Arlington Heights native's memoir gains national attention
Arlington Heights native Katherine Standefer hit it out of the park with her first book, "Lightning Flowers: My Journey to Uncover the Cost of Saving a Life."
The 2020 memoir was selected as a New York Times Book Review Editor's Choice/Staff Pick, named one of Oprah Magazine's Best Books of Fall 2020, and she and her book were featured on NPR's Fresh Air program and in Gwyneth Paltrow's podcast, Goop.
Still, Standefer describes her upcoming virtual appearances with patrons of the Arlington Heights Memorial Library as a "dream come true."
Standefer returns to Arlington Heights next week, virtually, to share more about her life as a writer at two library events.
An evening with the author takes place from 7-8 p.m. Thursday, July 15, and will feature Standefer reading a portion from her book, as well as answering questions posed by the moderator.
A writing workshop follows from 10 a.m. to noon Saturday, July 17. In it, Standefer will share the intimate, craft-focused expression of writing what she calls the complicated self, including prompts on crafting structure, dialogue, description and flashbacks.
Both events require registration.
Library officials look to feature local writers whenever possible, and with Standefer, who graduated from Hersey High School before earning a degree in fiction writing from Colorado College and an MFA from the University of Arizona, the decision was simple.
"The opportunity to feature a native author, paired with the very discussable and timely content of her work, was an easy choice for us to invite her back to the Arlington Heights community," says Megan Young, programs and exhibits supervisor at the library.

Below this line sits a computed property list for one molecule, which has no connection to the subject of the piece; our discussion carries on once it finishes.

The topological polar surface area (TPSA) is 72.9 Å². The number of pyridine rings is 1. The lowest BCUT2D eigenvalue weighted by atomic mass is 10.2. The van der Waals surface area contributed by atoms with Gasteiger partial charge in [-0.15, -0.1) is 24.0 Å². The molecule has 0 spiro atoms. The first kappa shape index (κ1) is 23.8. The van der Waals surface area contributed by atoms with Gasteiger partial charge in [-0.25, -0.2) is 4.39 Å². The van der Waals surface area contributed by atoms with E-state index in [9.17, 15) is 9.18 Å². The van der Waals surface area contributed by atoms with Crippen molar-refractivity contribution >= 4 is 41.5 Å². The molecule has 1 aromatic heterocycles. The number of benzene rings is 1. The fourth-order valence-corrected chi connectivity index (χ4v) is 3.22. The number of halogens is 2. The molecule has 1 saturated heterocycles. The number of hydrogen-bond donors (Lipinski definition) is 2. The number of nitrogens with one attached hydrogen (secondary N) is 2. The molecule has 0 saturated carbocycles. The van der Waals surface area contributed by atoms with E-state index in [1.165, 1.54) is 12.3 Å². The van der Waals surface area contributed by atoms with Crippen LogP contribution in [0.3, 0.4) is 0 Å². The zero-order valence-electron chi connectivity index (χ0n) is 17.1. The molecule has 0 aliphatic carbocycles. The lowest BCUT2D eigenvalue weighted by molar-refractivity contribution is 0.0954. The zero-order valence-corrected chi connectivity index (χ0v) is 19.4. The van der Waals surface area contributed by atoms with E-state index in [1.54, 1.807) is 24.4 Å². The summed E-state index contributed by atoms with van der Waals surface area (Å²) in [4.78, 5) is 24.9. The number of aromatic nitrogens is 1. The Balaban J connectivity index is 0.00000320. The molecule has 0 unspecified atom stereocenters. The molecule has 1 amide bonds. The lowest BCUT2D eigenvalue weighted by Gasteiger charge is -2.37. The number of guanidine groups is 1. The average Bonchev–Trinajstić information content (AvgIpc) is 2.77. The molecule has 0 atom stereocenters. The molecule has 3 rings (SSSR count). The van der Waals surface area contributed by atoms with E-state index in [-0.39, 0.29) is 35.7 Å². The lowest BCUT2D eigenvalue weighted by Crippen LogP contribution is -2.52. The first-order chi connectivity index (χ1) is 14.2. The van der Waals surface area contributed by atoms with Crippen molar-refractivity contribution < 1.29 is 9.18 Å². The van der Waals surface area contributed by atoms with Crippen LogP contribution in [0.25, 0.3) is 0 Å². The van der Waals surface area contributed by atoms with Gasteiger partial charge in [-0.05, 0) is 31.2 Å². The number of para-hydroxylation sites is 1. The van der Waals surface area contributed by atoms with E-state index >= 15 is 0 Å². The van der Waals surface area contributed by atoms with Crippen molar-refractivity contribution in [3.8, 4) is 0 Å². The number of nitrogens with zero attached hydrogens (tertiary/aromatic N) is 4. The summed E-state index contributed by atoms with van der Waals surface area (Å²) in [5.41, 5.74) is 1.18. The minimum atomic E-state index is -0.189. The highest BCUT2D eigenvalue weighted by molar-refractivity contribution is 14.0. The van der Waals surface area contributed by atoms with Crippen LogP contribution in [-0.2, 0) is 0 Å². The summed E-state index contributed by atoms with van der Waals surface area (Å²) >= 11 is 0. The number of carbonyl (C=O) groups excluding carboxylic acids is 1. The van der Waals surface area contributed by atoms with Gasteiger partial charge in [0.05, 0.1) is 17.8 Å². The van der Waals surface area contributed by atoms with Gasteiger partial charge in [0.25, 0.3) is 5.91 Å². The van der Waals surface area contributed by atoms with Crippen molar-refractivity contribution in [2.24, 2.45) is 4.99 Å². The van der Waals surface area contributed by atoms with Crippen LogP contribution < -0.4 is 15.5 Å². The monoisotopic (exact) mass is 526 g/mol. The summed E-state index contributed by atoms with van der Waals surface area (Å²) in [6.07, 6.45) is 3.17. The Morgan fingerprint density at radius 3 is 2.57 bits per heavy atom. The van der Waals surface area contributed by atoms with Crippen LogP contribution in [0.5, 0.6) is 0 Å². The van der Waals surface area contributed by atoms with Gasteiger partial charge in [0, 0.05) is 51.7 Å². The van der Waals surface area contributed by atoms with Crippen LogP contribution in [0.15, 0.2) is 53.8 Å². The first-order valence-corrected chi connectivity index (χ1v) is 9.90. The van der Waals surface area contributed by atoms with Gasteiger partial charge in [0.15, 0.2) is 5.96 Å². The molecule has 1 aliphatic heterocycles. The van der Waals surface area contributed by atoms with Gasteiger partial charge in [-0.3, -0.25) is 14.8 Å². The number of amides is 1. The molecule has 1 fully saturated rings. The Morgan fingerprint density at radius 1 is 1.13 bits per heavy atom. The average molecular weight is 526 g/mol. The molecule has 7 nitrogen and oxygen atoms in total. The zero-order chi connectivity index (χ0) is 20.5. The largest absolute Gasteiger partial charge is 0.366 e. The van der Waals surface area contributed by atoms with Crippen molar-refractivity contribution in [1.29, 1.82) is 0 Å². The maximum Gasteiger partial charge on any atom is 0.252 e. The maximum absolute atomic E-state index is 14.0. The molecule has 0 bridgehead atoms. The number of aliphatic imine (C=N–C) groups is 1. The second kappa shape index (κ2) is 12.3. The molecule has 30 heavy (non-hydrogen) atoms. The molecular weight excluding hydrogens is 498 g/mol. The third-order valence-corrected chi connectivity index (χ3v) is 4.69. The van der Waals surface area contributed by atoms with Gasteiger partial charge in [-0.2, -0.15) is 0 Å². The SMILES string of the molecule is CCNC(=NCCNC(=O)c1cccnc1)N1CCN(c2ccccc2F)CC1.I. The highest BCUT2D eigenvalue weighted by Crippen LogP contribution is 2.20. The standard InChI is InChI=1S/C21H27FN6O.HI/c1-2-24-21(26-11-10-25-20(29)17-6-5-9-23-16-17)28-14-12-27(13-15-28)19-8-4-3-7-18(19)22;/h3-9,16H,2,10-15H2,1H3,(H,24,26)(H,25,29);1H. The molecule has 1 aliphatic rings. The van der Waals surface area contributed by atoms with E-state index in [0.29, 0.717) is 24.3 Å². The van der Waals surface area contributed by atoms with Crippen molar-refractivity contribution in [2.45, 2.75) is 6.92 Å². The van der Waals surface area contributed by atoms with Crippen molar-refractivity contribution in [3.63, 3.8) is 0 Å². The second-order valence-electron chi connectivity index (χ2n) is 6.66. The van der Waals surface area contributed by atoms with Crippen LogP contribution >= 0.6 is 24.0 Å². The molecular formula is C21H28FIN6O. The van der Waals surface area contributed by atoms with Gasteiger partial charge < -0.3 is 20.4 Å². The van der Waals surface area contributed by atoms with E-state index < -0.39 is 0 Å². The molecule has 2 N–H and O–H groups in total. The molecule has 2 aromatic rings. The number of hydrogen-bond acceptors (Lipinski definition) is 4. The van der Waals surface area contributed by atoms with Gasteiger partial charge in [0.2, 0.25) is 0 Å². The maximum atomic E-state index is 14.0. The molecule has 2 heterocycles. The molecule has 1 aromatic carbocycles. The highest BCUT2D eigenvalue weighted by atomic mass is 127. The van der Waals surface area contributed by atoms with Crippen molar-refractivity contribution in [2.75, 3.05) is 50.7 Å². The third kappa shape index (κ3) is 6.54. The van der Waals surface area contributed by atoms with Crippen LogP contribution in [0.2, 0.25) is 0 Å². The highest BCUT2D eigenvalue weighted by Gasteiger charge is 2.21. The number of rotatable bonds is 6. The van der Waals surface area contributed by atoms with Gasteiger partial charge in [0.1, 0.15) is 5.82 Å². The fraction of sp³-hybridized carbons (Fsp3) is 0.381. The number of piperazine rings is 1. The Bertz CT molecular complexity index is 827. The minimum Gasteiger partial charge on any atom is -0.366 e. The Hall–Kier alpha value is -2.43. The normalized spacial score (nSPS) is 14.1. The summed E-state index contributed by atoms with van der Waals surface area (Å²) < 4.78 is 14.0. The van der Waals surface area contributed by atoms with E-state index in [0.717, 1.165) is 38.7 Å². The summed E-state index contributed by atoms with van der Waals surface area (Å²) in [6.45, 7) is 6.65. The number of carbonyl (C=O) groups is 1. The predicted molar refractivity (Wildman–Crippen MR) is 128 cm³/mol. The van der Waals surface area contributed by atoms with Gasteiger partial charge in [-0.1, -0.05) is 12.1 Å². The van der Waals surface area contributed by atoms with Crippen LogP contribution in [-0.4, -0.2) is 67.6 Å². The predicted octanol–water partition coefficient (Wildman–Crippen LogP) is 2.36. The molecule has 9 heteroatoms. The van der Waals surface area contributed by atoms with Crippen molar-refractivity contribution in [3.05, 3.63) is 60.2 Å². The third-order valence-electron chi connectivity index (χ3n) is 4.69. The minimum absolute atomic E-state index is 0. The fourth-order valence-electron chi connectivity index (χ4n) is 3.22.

Standefer says she welcomes the opportunity to give back to the community that helped shape her and encouraged her love of writing.
"Going to the library was a huge part of how I spent every summer," says Standefer, who now lives on a mesa in New Mexico. "I spent so much time reading and writing that, by second grade, I knew I was going to write a novel and live out west."
She couldn't have predicted then what her book would explore, but when she collapsed in a Wyoming parking lot at age 24 and ultimately had a cardiac defibrillator implanted to prevent her arrhythmia, the beginnings of her memoir took place.
Much of the book chronicles her harrowing health decisions, as well as her experience with the American health care system. It builds toward her trips to see where the minerals for her device are mined, from Madagascar to Rwanda.
"It's a book about what it means as a human subject to death -- and what it means to keep on living," Standefer said in a phone interview last week. "And it explores the way we make decisions to put in the most technically advanced devices ever."
Specifically, Standefer asks what if a lifesaving medical device causes loss of life along its supply chain? Should the medical community be more socially conscious when making these decisions, and what happens when these devices reach their own end of life?
While Standefer fondly remembers reading "The Hobbit" in kindergarten with her father and devouring all of the "Lord of the Rings" trilogy, her own writing takes a different style. She specializes in writing stories of the body, specifically relating to sexuality, illness and trauma.
She gets invitations from literary organizations across the country to describe her craft, and she also gives presentations to medical students. Just last week, she shared her story with philosophy students at the University of Washington studying ethical concerns over implanting neural devices in the brain.
"I staunchly believe that sharp, conscious craft choices," Standefer says about writing, "differentiate mediocre storytelling from works that actually carry medicine."
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If you go
What: An evening with author Katherine Standefer and a memoir writing workshop
When: 7-8 p.m. Thursday, July 15, for the evening with the author; 10 a.m. to noon Saturday, July 17, for the workshop
Where: Virtually through the Arlington Heights Memorial Library
Cost: Free with advance registration